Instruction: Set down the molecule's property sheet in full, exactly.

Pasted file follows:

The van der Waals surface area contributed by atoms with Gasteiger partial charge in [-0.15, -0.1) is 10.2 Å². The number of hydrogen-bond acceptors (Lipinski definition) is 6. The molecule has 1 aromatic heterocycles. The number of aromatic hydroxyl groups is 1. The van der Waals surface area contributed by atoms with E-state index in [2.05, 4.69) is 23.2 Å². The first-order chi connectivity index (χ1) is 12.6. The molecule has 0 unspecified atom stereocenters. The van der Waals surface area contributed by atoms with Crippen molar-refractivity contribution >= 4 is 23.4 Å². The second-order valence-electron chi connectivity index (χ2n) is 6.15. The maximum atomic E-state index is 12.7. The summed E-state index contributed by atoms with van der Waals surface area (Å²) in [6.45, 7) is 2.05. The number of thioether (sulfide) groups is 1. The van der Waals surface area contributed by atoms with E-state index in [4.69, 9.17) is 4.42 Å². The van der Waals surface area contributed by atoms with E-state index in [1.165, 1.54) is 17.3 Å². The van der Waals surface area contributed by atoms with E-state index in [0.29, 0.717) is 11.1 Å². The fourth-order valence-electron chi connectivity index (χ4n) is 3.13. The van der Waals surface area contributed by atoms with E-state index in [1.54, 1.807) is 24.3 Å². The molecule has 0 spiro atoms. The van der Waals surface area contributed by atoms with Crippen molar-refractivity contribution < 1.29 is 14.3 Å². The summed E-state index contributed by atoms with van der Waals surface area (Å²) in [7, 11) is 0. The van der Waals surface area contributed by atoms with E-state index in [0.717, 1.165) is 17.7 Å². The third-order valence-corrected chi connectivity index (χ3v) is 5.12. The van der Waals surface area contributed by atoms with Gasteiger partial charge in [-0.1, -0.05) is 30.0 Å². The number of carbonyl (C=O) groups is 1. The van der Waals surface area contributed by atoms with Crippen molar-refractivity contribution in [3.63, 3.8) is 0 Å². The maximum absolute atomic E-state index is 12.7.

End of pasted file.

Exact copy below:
The van der Waals surface area contributed by atoms with Gasteiger partial charge in [-0.15, -0.1) is 10.2 Å². The number of hydrogen-bond acceptors (Lipinski definition) is 6. The molecule has 1 aromatic heterocycles. The number of aromatic hydroxyl groups is 1. The van der Waals surface area contributed by atoms with E-state index in [2.05, 4.69) is 23.2 Å². The first-order chi connectivity index (χ1) is 12.6. The molecule has 0 unspecified atom stereocenters. The van der Waals surface area contributed by atoms with Crippen molar-refractivity contribution >= 4 is 23.4 Å². The second-order valence-electron chi connectivity index (χ2n) is 6.15. The maximum atomic E-state index is 12.7. The summed E-state index contributed by atoms with van der Waals surface area (Å²) in [6.45, 7) is 2.05. The number of thioether (sulfide) groups is 1. The van der Waals surface area contributed by atoms with E-state index in [4.69, 9.17) is 4.42 Å². The van der Waals surface area contributed by atoms with E-state index in [1.165, 1.54) is 17.3 Å². The van der Waals surface area contributed by atoms with E-state index in [0.29, 0.717) is 11.1 Å². The fourth-order valence-electron chi connectivity index (χ4n) is 3.13. The van der Waals surface area contributed by atoms with E-state index in [1.54, 1.807) is 24.3 Å². The molecule has 0 spiro atoms. The van der Waals surface area contributed by atoms with Crippen molar-refractivity contribution < 1.29 is 14.3 Å². The summed E-state index contributed by atoms with van der Waals surface area (Å²) in [7, 11) is 0. The van der Waals surface area contributed by atoms with E-state index in [0.717, 1.165) is 17.7 Å². The third-order valence-corrected chi connectivity index (χ3v) is 5.12. The van der Waals surface area contributed by atoms with Gasteiger partial charge in [-0.1, -0.05) is 30.0 Å². The number of carbonyl (C=O) groups is 1. The van der Waals surface area contributed by atoms with Crippen molar-refractivity contribution in [3.63, 3.8) is 0 Å². The maximum absolute atomic E-state index is 12.7.